Or, as most of us call it … Prepping for RWA!
Whether you’re attending Romance Writers of America’s huge July conference, or a smaller regional conference/workshop, there are a number of things you can do to effectively promote yourself and your work.
In a smaller setting you have the luxury of one-on-one time with both other authors and readers. They are able to put a face to the name and, more importantly, to the book. Promotional expenses are minimal. The contacts you will make are priceless.
Today, though, I’d like to talk about preparing for that larger conference, the one where you’re lucky if you can find your friends, much less readers you’ve never met, or authors you’ve only connected with online.
I belong to a number of author Facebook and Yahoo groups. At the moment, a huge part of the daily conversation is “what are you taking to National for promo?” The pros and cons of printed matter vs novelty item are being weighed carefully. And, as I’d expected, printed matter (while cheaper) is lagging far behind.
As I’ve said in a number of these conversations, a bookmark has never prompted me to buy a book. Don’t forget…you’re preaching to the choir. What’s placed in the Goody Room is going to be seen only by conference attendees (other authors and agents). Most busy authors don’t have time to cull through printed matter looking for a new book to read.
I thought I’d take my research on promotional materials a step further and ask readers what they like to receive from authors (e.g., Rafflecopter draws, newsletter contests, etc.) and the majority responded with gift cards and free books. A very few cited bookmarks or other printed promo.
All this said, where is the biggest bang for your promotional buck? Certainly, concentrating your efforts on promotions that reach the reader should be first and foremost in your budget. Personally, I run a Rafflecopter draw with each new release. I advertise it on my blog and promote the heck out of it on social media. This approach has garnered me quite a few new readers. I give prizes ranging from $10 gift cards, to copies of my back list books.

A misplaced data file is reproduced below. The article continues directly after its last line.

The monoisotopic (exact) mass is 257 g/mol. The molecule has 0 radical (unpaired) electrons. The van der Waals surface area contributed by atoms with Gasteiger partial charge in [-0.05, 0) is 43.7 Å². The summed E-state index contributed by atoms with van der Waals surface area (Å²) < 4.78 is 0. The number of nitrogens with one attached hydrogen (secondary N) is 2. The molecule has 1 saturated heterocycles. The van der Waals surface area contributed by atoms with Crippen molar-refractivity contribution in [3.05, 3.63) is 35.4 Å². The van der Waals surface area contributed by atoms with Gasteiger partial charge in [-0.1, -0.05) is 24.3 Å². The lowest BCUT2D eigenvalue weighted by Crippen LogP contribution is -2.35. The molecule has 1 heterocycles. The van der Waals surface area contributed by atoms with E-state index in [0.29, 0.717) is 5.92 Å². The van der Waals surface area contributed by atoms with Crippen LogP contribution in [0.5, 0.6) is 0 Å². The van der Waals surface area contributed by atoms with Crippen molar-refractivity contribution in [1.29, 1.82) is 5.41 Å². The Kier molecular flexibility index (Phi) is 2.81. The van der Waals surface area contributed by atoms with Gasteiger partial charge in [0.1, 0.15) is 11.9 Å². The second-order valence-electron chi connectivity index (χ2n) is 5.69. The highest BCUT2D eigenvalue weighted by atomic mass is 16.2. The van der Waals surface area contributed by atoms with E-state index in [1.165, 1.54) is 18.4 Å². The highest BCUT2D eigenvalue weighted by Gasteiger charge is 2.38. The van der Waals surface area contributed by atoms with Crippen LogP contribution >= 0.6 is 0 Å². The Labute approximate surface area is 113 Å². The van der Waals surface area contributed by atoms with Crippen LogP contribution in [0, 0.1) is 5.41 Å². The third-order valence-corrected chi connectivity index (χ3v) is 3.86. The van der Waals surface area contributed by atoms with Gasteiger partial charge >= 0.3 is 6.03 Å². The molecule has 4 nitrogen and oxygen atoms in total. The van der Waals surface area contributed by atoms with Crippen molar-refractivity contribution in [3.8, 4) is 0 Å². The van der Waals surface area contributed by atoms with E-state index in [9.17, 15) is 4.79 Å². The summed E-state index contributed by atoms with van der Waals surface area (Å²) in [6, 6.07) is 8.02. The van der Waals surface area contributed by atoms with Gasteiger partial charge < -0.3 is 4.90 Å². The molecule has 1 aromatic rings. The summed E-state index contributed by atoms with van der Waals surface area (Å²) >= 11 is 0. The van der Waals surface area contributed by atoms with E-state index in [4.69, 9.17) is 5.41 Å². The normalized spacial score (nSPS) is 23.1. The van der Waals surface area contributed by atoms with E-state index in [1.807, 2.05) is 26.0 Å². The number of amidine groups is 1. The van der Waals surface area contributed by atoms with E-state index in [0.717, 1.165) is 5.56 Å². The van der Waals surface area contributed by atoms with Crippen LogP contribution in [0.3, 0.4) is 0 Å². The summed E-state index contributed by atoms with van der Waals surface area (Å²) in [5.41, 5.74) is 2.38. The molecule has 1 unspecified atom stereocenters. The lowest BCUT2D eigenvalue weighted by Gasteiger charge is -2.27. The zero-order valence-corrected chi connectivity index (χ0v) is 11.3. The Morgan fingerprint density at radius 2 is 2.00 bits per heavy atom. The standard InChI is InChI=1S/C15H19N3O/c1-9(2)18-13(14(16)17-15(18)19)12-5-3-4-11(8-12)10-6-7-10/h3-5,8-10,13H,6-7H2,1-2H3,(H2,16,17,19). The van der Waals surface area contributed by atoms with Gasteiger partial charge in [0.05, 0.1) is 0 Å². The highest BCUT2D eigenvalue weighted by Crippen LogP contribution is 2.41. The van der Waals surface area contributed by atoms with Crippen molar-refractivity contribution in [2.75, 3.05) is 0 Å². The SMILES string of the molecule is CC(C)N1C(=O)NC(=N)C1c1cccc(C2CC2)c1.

That’s not to say, you shouldn’t promote at the big conferences. But, here’s where strategy comes into play. I’ve attended over twenty national conferences, some before I was published, some in the beginning stages when I couldn’t afford promo materials and, fortunately, quite a few since the promo budget became a reality.
Here are a couple of suggestions (and what I’m doing), for this year’s promo:
Signing at literacy: in addition to having my books available for signing, I will have a basket of gum packets and chocolate at my station. Both will have significant promo for either a specific book, or my website and blog. I will also be doing some print promo here to promote sale prices on back list books.
Alternative: for those not signing at literacy (and possibly the best bang for your promotional buck), there’s always what I like to call, “reader stalking“. Where better to hand out a little gift bag of swag than just outside the signing? You’ve got a captive audience with their hands/bags filled with books they’ve just bought. Who wouldn’t want something for free?
Librarian’s networking event: not all of my books can be ordered by libraries (naughty, naughty), but most can. I will also be doing the gum packets and chocolates there. Note: I didn’t order my gum packets pre-printed from a promotional supplier, I did them myself. I purchased bulk variety packs from Costco and then printed labels with my book cover and blurb for the back of the packets. I geared the book (e.g., sweet or spicy) to the flavor of the gum. Obviously, the librarians will get a lot of the “sweet” flavors.
Alternative: if you’re unable to attend the librarian events, they will be at most of the luncheon functions and some of the workshops. Always have a bit of swag with you to promo your books. Focus on getting the information in the hands of those who can order your books.
Goody Room: this is where I will trim the promo budget. As I said, “preaching to the choir” isn’t always a good use of promo dollars. Besides cutting back, you also have to ration. I have my swag (the gum packets) separated into seven packages. I distribute one package in the morning and one in the afternoon on Wednesday, Thursday and Friday and the final packet in the morning on Saturday. It’s not a lot of promo, but I hope my fellow authors/editors/agents will appreciate the thought (and enjoy the treat).
Just FYI, some of the other items ranking HIGH on the preferred list: chip clips, coasters, drink cozies, good quality pens, chocolate, mints, hand cleaner/cream, screen cleaners, and kitch (something outrageous that promos the theme of your book).
Even if you’re not in the position to do promo this year, don’t forget to visit the Goody Room to get ideas for the future.
For those readers who may be seeing this post, I’d love to hear from you about your favorite types of freebies. Please feel free to comment below.
Until next time, writers keep creating. Readers, please keep reading. You are why we do what we do!